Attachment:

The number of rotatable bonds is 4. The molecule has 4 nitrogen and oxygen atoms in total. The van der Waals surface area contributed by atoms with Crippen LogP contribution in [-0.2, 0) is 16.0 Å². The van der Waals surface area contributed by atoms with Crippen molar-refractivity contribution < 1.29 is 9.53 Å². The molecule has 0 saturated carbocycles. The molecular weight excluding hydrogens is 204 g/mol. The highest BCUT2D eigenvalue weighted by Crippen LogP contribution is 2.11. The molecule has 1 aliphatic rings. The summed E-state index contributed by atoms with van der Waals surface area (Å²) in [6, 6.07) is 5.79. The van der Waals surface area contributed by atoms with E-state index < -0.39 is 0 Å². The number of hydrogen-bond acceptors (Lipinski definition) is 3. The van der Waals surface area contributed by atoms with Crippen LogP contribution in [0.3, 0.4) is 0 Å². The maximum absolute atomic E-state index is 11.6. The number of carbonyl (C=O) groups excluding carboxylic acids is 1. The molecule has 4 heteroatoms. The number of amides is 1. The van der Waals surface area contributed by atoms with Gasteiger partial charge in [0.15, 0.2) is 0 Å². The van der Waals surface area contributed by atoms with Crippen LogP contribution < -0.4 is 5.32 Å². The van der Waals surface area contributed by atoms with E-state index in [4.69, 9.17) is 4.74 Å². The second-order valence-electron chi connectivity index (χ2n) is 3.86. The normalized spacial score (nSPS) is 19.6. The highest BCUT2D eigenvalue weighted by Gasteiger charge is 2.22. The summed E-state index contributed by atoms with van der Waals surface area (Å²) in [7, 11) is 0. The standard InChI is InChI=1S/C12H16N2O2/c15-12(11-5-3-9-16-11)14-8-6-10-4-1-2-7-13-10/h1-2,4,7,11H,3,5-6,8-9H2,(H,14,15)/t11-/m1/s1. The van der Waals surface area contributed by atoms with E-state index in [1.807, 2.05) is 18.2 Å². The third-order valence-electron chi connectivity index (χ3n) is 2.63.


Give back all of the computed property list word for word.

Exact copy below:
The number of rotatable bonds is 4. The molecule has 4 nitrogen and oxygen atoms in total. The van der Waals surface area contributed by atoms with Crippen LogP contribution in [-0.2, 0) is 16.0 Å². The van der Waals surface area contributed by atoms with Crippen molar-refractivity contribution < 1.29 is 9.53 Å². The molecule has 0 saturated carbocycles. The molecular weight excluding hydrogens is 204 g/mol. The highest BCUT2D eigenvalue weighted by Crippen LogP contribution is 2.11. The molecule has 1 aliphatic rings. The summed E-state index contributed by atoms with van der Waals surface area (Å²) in [6, 6.07) is 5.79. The van der Waals surface area contributed by atoms with E-state index < -0.39 is 0 Å². The number of hydrogen-bond acceptors (Lipinski definition) is 3. The van der Waals surface area contributed by atoms with Crippen LogP contribution in [0.3, 0.4) is 0 Å². The maximum absolute atomic E-state index is 11.6. The number of carbonyl (C=O) groups excluding carboxylic acids is 1. The molecule has 4 heteroatoms. The number of amides is 1. The van der Waals surface area contributed by atoms with Gasteiger partial charge in [0.15, 0.2) is 0 Å². The van der Waals surface area contributed by atoms with Crippen LogP contribution < -0.4 is 5.32 Å². The van der Waals surface area contributed by atoms with E-state index in [4.69, 9.17) is 4.74 Å². The second-order valence-electron chi connectivity index (χ2n) is 3.86. The normalized spacial score (nSPS) is 19.6. The highest BCUT2D eigenvalue weighted by Gasteiger charge is 2.22. The summed E-state index contributed by atoms with van der Waals surface area (Å²) in [7, 11) is 0. The standard InChI is InChI=1S/C12H16N2O2/c15-12(11-5-3-9-16-11)14-8-6-10-4-1-2-7-13-10/h1-2,4,7,11H,3,5-6,8-9H2,(H,14,15)/t11-/m1/s1. The van der Waals surface area contributed by atoms with E-state index in [1.807, 2.05) is 18.2 Å². The third-order valence-electron chi connectivity index (χ3n) is 2.63.